Kenny regretted the Obama decision to stop the Keystone XL pipeline and implicated the new (at the time) Trudeau government. He suspected the there was at least a tacit agreement by Trudeau not to kick up a fuss. Kenny believed that the veto violated the spirit if not the letter of NAFTA.
Scott Moe went on to explain the importance of pipelines. No form of energy exploration or transport is risk-free but moving oil by pipeline is by far the safest, compared with alternatives such as rail and trucks. Beyond that, moving oil by rail gets in the way of other commodities, such as potash, timber and other agricultural products.
The Keystone XL pipeline is beneficial for international interests, Jason Kenny added. It will produce billions in revenues, create jobs and enhance closer relationships between the USA in Canada. It also creates jobs in the USA as far away as the Gulf Coast, where refiners are tooled to refine heavy crude, no longer so easily available from Venezuela.
North American energy
Scott Moe pointed out that North American energy is important for geopolitical as well as straight economic reasons. We are transitioning from oil to renewable or other non-fossil forms of energy. This transition will take some time, but when it happens much of the world’s oil will become a stranded resource. It is better if the last useful barrels of oil come from North America and that if the resource is stranded, better it be stranded elsewhere. Until then, current demand will be satisfied from somewhere. North American energy is more secure and extracted in more ecologically friendly ways than in places where environmental protection is viewed with somewhat less enthusiasm.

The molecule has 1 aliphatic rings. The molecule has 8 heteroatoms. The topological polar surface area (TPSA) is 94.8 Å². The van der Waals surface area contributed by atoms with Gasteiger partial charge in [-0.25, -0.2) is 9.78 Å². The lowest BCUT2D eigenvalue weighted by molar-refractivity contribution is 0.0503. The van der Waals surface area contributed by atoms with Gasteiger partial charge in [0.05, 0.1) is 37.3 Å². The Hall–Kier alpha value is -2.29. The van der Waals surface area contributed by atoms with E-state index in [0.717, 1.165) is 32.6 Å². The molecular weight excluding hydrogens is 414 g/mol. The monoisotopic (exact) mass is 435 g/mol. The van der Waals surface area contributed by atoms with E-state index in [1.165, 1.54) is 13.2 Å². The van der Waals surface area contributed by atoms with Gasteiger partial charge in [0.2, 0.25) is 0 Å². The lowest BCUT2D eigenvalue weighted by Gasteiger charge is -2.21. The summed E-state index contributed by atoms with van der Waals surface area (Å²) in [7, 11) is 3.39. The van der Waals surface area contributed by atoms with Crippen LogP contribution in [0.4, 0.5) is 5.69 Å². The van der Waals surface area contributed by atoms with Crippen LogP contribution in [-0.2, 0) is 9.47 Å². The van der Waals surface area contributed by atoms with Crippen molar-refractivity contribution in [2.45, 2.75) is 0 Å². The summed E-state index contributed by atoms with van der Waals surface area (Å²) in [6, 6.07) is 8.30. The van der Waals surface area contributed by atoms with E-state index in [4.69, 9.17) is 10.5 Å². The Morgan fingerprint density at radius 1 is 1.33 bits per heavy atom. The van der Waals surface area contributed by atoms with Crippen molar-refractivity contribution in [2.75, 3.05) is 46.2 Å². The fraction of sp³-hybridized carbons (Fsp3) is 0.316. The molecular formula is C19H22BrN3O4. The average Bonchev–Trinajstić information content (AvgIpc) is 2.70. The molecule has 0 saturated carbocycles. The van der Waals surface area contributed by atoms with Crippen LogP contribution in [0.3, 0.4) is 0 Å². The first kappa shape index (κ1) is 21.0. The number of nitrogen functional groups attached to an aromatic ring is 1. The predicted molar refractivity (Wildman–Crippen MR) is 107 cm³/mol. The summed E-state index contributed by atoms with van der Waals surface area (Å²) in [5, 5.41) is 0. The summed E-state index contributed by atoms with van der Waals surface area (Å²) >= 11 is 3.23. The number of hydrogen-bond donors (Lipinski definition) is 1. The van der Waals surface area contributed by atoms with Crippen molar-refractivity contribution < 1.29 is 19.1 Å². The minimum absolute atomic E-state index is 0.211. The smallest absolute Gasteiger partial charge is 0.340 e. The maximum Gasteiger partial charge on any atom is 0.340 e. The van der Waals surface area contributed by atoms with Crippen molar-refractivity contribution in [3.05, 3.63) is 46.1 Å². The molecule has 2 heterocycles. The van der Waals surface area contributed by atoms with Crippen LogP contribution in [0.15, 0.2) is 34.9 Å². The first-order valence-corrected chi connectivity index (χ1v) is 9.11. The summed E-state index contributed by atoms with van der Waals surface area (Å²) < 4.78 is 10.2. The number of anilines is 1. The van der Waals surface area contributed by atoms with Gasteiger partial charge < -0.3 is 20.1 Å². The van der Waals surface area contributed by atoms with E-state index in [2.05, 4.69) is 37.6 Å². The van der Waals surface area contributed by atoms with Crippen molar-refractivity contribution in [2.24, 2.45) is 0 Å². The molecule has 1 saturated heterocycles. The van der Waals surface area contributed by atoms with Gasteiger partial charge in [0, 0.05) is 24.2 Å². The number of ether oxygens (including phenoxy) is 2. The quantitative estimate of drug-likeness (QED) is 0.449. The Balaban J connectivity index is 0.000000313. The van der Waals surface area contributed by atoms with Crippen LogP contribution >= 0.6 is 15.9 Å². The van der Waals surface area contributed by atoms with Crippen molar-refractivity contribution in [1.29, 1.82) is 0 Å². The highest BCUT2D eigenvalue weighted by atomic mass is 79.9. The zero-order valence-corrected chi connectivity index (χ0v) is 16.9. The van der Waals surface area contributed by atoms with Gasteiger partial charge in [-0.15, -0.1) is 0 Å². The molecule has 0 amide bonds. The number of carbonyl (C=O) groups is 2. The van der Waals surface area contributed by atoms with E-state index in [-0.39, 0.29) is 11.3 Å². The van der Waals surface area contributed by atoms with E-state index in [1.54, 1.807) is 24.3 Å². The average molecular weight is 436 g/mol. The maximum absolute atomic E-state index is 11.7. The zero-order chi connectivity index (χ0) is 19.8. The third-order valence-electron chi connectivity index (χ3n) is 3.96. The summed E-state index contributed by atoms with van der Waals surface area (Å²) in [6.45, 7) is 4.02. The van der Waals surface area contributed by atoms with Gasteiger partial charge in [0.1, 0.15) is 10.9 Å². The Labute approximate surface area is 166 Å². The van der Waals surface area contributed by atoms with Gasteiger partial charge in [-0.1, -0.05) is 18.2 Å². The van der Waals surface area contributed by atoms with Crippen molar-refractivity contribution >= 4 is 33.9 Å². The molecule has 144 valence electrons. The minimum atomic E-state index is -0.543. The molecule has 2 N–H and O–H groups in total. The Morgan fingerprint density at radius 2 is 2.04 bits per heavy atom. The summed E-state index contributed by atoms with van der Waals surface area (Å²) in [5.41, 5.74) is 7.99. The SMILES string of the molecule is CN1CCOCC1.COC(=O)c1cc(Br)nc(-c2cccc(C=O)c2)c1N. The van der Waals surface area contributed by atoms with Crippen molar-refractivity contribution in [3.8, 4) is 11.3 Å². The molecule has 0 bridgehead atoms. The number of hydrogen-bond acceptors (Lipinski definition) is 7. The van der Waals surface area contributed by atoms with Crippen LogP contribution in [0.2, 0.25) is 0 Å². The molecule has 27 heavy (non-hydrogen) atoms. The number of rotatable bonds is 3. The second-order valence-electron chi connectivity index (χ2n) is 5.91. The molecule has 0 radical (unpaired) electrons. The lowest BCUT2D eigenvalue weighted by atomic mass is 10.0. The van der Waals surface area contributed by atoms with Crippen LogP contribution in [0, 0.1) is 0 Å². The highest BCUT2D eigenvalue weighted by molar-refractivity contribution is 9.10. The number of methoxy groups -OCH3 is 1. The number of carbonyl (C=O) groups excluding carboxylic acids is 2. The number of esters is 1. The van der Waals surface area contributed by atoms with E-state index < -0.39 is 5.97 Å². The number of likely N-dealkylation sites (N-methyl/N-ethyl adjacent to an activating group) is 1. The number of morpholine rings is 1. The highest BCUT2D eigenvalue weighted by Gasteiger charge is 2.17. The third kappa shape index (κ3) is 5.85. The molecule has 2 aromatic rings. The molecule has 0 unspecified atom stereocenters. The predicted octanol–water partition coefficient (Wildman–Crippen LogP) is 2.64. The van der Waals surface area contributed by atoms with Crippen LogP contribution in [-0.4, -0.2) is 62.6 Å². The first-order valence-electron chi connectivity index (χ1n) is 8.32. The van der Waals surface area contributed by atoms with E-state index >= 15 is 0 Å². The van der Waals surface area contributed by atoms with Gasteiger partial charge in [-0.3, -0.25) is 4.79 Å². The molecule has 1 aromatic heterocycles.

Both premiers advocated a science-based regulation process. Kenny pointed to his province’s $30/ton tax on industrial carbon tax as part of his government’s commitment weaning the world off fossil fuels. [The tax went into effect on January 1, 2020 and is the centerpiece of Premier Jason Kenney’s climate strategy. The tax could increase in future years to keep pace with the federal government’s climate plan for industry. Alberta’s oil sands are included in the tax.]
Don’t mock the people: the rise of populism
In response to questions, the premiers talked about the rise of populism. This factor in all advanced Western countries. Kenny thought that Canada was less affect by this malady (my word) and he credited Canada’s better immigration policies as well as the Canadian energy industry. Canada’s skill-based immigration system matches potential immigrants with Canada’s needs. They integrate much easier into society and are more easily welcomed by Canadians, since they provide useful skills. The other factor, the energy industry, is less direct, but Kenny explained that semi-skilled workers in downsizing industries could move into the booming energy industries, and their related functions. Many have moved some distance from declining eastern areas to the booming prairie provinces.
Kenny recommended former Prime Minister Stephen Harpers 2018 book, “Right Here, Right Now,” that addressed the root causes of populism. When political elites dismiss the concerns of ordinary people or even mock them, they react with populism.
Addressing the “Wexit” issue, calls for Alberta to leave the Federation, Kenny said that concerns are genuine and serious, and he would not want it to develop further, but it is mostly talk. Still, polls show that 25-30% of the Alberta population supports Wexit, but that 75-80% understand the concerns.
Both Kenny & Moe emphasized that they thought it important to be Canadians first. They emphasized that it was important that the Federal government run foreign policy and trade negotiations. They singled out Deputy Prime Minister Chrystia Freeland for special praise two separate times and praised the work of Canadian diplomats in Washington. They also referenced section 92 of the Canadian 1867 Constitution that gives significant power to provinces to develop and manage natural resources. Good balance.
Moe and Kenny agreed on most things, in fact it seemed on all things discussed at the Wilson Center meeting, so much so that there was little need to differentiate. Besides getting along very well, they gave the impression of being practical and competent leaders.